Adi Talwar

Intern Eric Nelson (left) and Lead Brewer JD Linderman pumping grape juice from a barrel to a fermenting vessel at the Sixpoint Brewery, located in Red Hook, an area that could be impacted by the Opportunity Zones program.

Days from now the Internal Revenue Service is expected to release a new set of regulations on Opportunity Zones, a new federal program that provides tax benefits for investments in economically depressed communities.

The Opportunity Zone tax program, shoehorned among the thousand pages of the Trump administration’s 2017 Tax Plan, has left New York housing insiders with little knowledge on what impact the city could see in neighborhoods presently facing development changes. Meanwhile, area investors are showing interest.

Less than a month after President Donald Trump was inaugurated, Senators Tim Scott (R-SC) and Cory Booker (D-NJ) and Congressmen Pat Tiberi (R-OH) and Ron Kind (D-WI) introduced the “Investing in Opportunity Act,” a bipartisan bill designed to incentivize investment in economically distressed communities across the country. Its sponsors said it would galvanize the creation of investments in small businesses, developing properties, local infrastructure projects and other activities to create new opportunities for local residents in geographically-targeted locations.

The Opportunity Zones program, administered by the IRS and the U.S. Treasury Department,  provides preferential capital gains tax treatment—a option to avoid or minimize taxes—for investments within designated low-income census tracts. The low-income census tracts are based on federal census tracts which must have 50 percent of households with incomes below 60 percent of the Area Median Gross Income or have a poverty rate of 25 percent or more.

The tax treatment also applies to investments in areas contiguous to low-income census tracts.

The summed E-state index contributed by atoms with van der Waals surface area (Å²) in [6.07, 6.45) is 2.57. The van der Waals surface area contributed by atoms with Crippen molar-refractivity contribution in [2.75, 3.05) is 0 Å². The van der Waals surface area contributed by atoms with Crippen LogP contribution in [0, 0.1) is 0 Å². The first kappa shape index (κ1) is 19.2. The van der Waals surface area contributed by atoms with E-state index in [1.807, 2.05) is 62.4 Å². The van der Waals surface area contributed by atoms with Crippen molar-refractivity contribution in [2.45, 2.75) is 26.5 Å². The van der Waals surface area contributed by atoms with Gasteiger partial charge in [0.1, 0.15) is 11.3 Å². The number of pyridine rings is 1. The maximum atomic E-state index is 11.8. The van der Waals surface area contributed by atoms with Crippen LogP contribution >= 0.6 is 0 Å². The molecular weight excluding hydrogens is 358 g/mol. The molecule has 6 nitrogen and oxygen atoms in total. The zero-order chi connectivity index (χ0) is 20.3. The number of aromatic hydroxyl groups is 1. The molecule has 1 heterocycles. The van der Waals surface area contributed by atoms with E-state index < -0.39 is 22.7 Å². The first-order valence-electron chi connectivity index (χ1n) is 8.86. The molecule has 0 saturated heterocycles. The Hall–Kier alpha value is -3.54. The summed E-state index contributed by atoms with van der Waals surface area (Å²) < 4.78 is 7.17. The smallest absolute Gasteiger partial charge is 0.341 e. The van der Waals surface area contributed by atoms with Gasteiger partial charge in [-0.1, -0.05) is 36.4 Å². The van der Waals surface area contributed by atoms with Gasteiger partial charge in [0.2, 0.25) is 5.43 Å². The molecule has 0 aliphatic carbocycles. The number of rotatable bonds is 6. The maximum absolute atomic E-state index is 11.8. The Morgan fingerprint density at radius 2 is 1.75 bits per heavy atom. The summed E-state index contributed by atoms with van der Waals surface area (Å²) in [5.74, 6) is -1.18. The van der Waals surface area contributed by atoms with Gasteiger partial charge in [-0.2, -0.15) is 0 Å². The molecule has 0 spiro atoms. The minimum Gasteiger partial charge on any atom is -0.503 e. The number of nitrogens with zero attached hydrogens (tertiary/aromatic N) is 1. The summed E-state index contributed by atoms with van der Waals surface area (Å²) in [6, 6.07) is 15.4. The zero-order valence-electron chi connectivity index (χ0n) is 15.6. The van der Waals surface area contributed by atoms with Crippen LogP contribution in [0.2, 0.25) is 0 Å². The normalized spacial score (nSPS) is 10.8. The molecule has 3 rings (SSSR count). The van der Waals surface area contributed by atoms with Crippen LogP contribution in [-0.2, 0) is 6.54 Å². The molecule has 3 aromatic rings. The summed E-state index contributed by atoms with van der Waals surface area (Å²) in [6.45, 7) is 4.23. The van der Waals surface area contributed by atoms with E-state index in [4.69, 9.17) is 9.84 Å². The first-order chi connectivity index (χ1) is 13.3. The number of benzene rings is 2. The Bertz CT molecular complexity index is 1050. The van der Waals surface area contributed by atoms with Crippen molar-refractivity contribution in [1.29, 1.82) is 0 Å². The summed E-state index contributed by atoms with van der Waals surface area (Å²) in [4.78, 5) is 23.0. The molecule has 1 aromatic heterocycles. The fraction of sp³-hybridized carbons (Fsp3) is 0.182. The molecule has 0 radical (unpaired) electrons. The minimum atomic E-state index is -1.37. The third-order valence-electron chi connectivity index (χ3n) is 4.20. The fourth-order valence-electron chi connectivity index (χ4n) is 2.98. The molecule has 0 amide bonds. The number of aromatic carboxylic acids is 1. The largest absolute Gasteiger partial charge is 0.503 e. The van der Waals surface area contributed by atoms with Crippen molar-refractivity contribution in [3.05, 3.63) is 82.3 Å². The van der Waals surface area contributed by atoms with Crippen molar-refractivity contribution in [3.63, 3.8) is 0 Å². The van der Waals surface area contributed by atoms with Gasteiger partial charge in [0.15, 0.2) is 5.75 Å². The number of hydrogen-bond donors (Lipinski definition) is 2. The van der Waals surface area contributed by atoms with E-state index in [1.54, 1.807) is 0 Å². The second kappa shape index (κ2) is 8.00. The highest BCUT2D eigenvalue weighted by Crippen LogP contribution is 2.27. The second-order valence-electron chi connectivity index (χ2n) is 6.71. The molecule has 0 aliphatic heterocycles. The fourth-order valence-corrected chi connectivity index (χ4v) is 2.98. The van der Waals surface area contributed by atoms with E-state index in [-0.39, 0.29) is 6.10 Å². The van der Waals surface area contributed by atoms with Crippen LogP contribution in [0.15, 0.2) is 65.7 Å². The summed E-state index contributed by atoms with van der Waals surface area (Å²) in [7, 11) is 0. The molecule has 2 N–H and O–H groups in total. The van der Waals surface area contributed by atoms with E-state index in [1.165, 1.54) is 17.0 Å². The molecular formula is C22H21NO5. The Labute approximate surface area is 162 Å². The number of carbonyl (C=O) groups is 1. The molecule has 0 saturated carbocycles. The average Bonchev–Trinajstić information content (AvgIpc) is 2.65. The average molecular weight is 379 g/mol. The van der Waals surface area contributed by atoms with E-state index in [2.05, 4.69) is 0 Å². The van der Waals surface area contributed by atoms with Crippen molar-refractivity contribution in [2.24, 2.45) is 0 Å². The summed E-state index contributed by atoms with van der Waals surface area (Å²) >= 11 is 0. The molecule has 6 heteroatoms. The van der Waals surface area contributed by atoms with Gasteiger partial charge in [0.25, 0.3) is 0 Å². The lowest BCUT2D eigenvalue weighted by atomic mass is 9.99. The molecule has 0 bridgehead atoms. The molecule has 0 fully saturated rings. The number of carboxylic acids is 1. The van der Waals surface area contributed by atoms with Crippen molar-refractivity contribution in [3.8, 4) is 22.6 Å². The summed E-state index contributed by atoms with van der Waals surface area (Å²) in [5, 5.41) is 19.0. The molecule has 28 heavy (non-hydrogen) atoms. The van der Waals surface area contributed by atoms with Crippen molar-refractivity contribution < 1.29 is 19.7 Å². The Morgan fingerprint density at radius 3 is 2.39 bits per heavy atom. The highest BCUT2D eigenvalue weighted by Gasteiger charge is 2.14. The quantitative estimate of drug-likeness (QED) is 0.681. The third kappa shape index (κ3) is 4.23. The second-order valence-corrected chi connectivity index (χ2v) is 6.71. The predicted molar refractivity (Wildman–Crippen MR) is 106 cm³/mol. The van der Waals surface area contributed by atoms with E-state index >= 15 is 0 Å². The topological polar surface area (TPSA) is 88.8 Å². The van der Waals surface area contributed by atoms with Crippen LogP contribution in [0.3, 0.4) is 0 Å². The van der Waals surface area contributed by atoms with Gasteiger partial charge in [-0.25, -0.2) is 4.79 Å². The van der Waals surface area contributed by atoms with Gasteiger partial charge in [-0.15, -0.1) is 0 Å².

A capital gain is the profit from the sale of an asset such as a business or parcel of land. An Opportunity Zone investor can take their capital gains from other activities and invest that money into what’s called a “Qualified Opportunity Zone Fund,” which is a partnership or corporation that then invests in eligible property located in an Opportunity Zones. (The only investments Qualified Opportunity Zone Funds cannot make are into “sin businesses” such as casinos or liquor stores within opportunity zones.)

At the very least, investors in OZ funds get to defer taxation on the capital gains that they invest in the first place. Then, the longer the investor keeps his or her money in the fund, the greater the tax benefit — a 10 percent break on capital gains taxes for investments held for five years, a 15-percent break for investments held for seven years and a total wipeout of capital gains taxes on investments held for at least 10 years.

It could be a lucrative deal for investors. What it means for residents is less certain, because the OZ program appears different from geographically targeted programs that have come before.

“There are a lot of place-based incentive programs out there. So there may be another fund somewhere that is structured like this,” says Scott Eastman, federal research manager at the Tax Foundation and co-author of a recent report on the emerging program. “But the benefits to economically distressed communities, those are very uncertain because there is not enough information to say they work,”.

The Tax Foundation report concluded the program will attract at least some investment to low-income census tracts designated as zones. However, how effective Opportunity Zones program will be at “improving the lives of low-income people in economically distressed communities” is unclear and there is the danger that if could “actually be counterproductive to generating sustained development in these communities” because of the lack of regulations. Adding to the uncertainty: Little data exists about the impact of federal Empowerment Zones, Enterprise Zones or Renewal Communities—the previous generation of federal, place-based incentive programs.

Where are the OZs?

Across the country, there are 8,700 certified Opportunity Zones and of those the U.S. Treasury identified more than 2,000 low-income census tracts in New York State as potentially eligible for the Opportunity Zone designation. The Cuomo administration was then allowed to select 25 percent of these low-income tracts to actually be part of the program. New York says it submitted its 514 tracts based on recommendations from the states Regional Economic Development Councils, local input, prior public investment and their perceived ability to attract private investment. The state sent their selections to the U.S. Treasury Department last April.

New York’s Opportunity Zones are spread statewide. About half are in the five boroughs.

In Manhattan, there are 35 OZ tracts including the greater Inwood area, parts of West and East Harlem, a section near East 25th Street and parts of the Lower East Side. In the Bronx, there are 75 OZ tracts, including most of Hunts Point, Mott Haven, Morrisania and Highbridge.